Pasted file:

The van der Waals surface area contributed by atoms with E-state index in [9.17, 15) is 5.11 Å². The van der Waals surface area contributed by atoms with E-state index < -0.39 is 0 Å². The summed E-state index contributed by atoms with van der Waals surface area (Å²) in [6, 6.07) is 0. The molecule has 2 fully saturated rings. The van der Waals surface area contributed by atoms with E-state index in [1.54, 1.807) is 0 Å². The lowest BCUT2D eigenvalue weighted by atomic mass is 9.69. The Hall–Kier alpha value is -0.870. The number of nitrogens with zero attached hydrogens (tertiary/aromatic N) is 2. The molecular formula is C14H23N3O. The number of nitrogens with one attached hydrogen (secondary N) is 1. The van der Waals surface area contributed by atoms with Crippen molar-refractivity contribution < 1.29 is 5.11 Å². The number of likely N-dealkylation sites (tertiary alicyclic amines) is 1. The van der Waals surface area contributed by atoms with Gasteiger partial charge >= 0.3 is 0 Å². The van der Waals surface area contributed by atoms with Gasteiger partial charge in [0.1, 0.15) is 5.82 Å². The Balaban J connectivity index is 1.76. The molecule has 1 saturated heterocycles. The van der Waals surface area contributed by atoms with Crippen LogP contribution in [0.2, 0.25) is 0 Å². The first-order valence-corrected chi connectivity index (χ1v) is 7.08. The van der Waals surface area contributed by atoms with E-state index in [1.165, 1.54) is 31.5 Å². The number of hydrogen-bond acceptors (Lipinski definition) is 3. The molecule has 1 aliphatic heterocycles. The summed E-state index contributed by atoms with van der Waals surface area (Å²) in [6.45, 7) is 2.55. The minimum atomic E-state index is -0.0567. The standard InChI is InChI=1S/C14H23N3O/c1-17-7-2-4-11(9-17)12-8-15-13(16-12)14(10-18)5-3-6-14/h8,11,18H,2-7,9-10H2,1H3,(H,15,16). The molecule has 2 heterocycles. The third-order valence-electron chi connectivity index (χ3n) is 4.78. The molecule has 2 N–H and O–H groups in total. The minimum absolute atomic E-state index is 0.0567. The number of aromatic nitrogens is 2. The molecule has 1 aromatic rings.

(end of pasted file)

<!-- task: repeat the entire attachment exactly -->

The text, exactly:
The van der Waals surface area contributed by atoms with E-state index in [9.17, 15) is 5.11 Å². The van der Waals surface area contributed by atoms with E-state index < -0.39 is 0 Å². The summed E-state index contributed by atoms with van der Waals surface area (Å²) in [6, 6.07) is 0. The molecule has 2 fully saturated rings. The van der Waals surface area contributed by atoms with E-state index in [1.54, 1.807) is 0 Å². The lowest BCUT2D eigenvalue weighted by atomic mass is 9.69. The Hall–Kier alpha value is -0.870. The number of nitrogens with zero attached hydrogens (tertiary/aromatic N) is 2. The molecular formula is C14H23N3O. The number of nitrogens with one attached hydrogen (secondary N) is 1. The van der Waals surface area contributed by atoms with Crippen molar-refractivity contribution < 1.29 is 5.11 Å². The number of likely N-dealkylation sites (tertiary alicyclic amines) is 1. The van der Waals surface area contributed by atoms with Gasteiger partial charge >= 0.3 is 0 Å². The van der Waals surface area contributed by atoms with Gasteiger partial charge in [0.1, 0.15) is 5.82 Å². The Balaban J connectivity index is 1.76. The molecule has 1 saturated heterocycles. The van der Waals surface area contributed by atoms with Crippen LogP contribution in [0.2, 0.25) is 0 Å². The first-order valence-corrected chi connectivity index (χ1v) is 7.08. The van der Waals surface area contributed by atoms with E-state index in [1.165, 1.54) is 31.5 Å². The number of hydrogen-bond acceptors (Lipinski definition) is 3. The molecule has 1 aliphatic heterocycles. The summed E-state index contributed by atoms with van der Waals surface area (Å²) in [6.45, 7) is 2.55. The minimum atomic E-state index is -0.0567. The standard InChI is InChI=1S/C14H23N3O/c1-17-7-2-4-11(9-17)12-8-15-13(16-12)14(10-18)5-3-6-14/h8,11,18H,2-7,9-10H2,1H3,(H,15,16). The molecule has 2 heterocycles. The third-order valence-electron chi connectivity index (χ3n) is 4.78. The molecule has 2 N–H and O–H groups in total. The minimum absolute atomic E-state index is 0.0567. The number of aromatic nitrogens is 2. The molecule has 1 aromatic rings.